ASA (ALT) leader speaks to APG workforce on leadership

Steffanie B. Easter, acting Assistant Secretary of Army (Acquisition, Logistics, and Technology) spoke to the Aberdeen Proving Ground workforce about her thoughts on how to propel your career during the U.S. Army Aberdeen Test Center’s seventh annual Women in Leadership session May 11, 2017. | U.S. Army photo by Lindsey Monger, ATEC

ABERDEEN PROVING GROUND, Md. — Contrary to popular belief, your career does not make you. You make your career.

Steffanie B. Easter, acting Assistant Secretary of Army (Acquisition, Logistics, and Technology), or ASA (ALT), spoke to the Aberdeen Proving Ground, or APG, workforce about her thoughts on how to propel your career during the U.S. Army Aberdeen Test Center’s, or ATC, seventh annual Women in Leadership session May 11.

Easter graduated from North Carolina State University in 1985 with a bachelor’s degree in chemical engineering and went on to complete her master’s degree in engineering management from the Catholic University of America.

Easter serves as the ASA (ALT) senior procurement executive and Army acquisition executive, while being responsible for leading and supervising acquisition, procurement, research and development, and logistics endeavors within the Army acquisition enterprise. She also oversees the development of policies, programs, and processes to streamline Army acquisition efforts.

Easter started her presentation by providing the audience with some advice.

Steffanie B. Easter, acting Assistant Secretary of Army (Acquisition, Logistics, and Technology) spoke to the Aberdeen Proving Ground workforce about her thoughts on how to propel your career during the U.S. Army Aberdeen Test Center’s seventh annual Women in Leadership session May 11, 2017. | U.S. Army photo by Lindsey Monger, ATEC

“You should never be defined by your job,” Easter said. “Don’t be the type of person who thinks you’re only as good as the job that you hold… because you’re a lot more.”

With over 30 years of federal service, Easter believes that if you are interested in the progression of your career, it is your responsibility to take charge. “If you want it, you’re going to have to put yourself in the position to receive it.”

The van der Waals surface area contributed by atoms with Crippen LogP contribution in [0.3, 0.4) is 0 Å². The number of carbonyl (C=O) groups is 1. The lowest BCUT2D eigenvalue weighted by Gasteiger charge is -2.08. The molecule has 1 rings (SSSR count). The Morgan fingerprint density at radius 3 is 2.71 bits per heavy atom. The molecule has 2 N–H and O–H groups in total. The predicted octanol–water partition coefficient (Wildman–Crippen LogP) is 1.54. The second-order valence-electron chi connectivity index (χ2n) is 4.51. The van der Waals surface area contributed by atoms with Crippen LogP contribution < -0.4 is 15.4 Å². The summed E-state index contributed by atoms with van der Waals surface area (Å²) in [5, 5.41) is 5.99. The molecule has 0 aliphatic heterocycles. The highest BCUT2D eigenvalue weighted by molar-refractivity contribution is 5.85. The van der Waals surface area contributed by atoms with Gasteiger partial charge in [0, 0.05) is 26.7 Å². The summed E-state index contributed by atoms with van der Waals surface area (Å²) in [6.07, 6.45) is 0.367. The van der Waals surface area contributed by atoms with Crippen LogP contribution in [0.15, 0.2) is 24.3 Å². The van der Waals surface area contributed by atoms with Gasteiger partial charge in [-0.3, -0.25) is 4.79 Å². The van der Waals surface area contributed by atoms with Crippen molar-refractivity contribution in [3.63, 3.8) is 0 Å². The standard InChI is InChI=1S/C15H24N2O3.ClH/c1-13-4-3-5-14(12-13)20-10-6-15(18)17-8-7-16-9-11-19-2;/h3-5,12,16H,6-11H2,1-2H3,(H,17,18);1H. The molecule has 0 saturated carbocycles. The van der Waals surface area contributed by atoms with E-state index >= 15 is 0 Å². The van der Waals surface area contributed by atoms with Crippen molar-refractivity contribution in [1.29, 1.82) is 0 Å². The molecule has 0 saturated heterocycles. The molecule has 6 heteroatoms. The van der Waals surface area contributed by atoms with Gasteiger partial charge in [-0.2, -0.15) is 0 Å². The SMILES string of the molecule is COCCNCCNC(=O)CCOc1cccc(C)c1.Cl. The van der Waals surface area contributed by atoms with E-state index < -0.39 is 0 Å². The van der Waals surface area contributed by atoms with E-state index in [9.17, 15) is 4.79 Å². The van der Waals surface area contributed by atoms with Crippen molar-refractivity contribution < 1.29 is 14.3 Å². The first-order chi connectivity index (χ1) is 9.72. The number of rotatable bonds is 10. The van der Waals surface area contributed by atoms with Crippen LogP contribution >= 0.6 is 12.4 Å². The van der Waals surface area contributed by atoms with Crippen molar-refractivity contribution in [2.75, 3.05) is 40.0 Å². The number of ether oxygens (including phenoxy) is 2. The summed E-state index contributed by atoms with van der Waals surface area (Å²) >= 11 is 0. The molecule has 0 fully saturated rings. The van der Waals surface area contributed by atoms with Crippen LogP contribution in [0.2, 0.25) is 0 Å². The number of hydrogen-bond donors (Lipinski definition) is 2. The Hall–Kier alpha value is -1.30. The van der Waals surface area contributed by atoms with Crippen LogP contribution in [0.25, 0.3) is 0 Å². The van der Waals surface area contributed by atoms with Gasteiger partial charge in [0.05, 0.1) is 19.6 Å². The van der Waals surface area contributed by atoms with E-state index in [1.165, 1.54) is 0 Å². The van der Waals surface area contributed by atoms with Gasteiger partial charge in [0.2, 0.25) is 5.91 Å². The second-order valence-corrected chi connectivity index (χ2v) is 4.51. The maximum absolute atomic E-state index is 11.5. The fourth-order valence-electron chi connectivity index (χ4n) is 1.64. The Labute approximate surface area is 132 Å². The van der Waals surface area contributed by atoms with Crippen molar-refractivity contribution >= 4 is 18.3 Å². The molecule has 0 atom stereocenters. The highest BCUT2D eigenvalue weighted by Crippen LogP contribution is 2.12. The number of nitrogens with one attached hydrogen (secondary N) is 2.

“Preparation, positioning and a positive attitude” are three characteristics that Easter believes can assist in propelling a career.

Easter explained preparation by working hard to be the best at what you do and paying attention to the details about yourself, both good and bad. “Recognize what the gaps are in your skill set and follow through by working to improve them.”

“Working to improve your overall skill set will better position yourself for different opportunities,” Easter said.

Easter expressed that during the preparation and positioning phases of your career, never lose a positive attitude. “There will be times, especially when things don’t go your way, but you have to keep your head up high, believe in yourself and have a positive attitude.”

“Do this because that sends a message that regardless of the situation, I am still me,” Easter said. “I am still a professional, I am still confident, and I am able to do anything that I put my mind to… and people notice that.”

Easter added two additional ways on how to propel your career: patience and pay it forward.

“Once you have propelled your career and you’ve gotten to where you have always dreamed of, you’ve got to pay it forward,” Easter said. “If someone helped and mentored you throughout your career, I believe that you owe it to help someone else.”

A question and answer session followed Easter’s presentation.

ATC’s Women in Leadership series began March 2014 with the goal to expose the APG workforce to senior female leaders and listen to how perseverance has guided their careers.

By Lindsey Monger, Army Test and Evaluation Command

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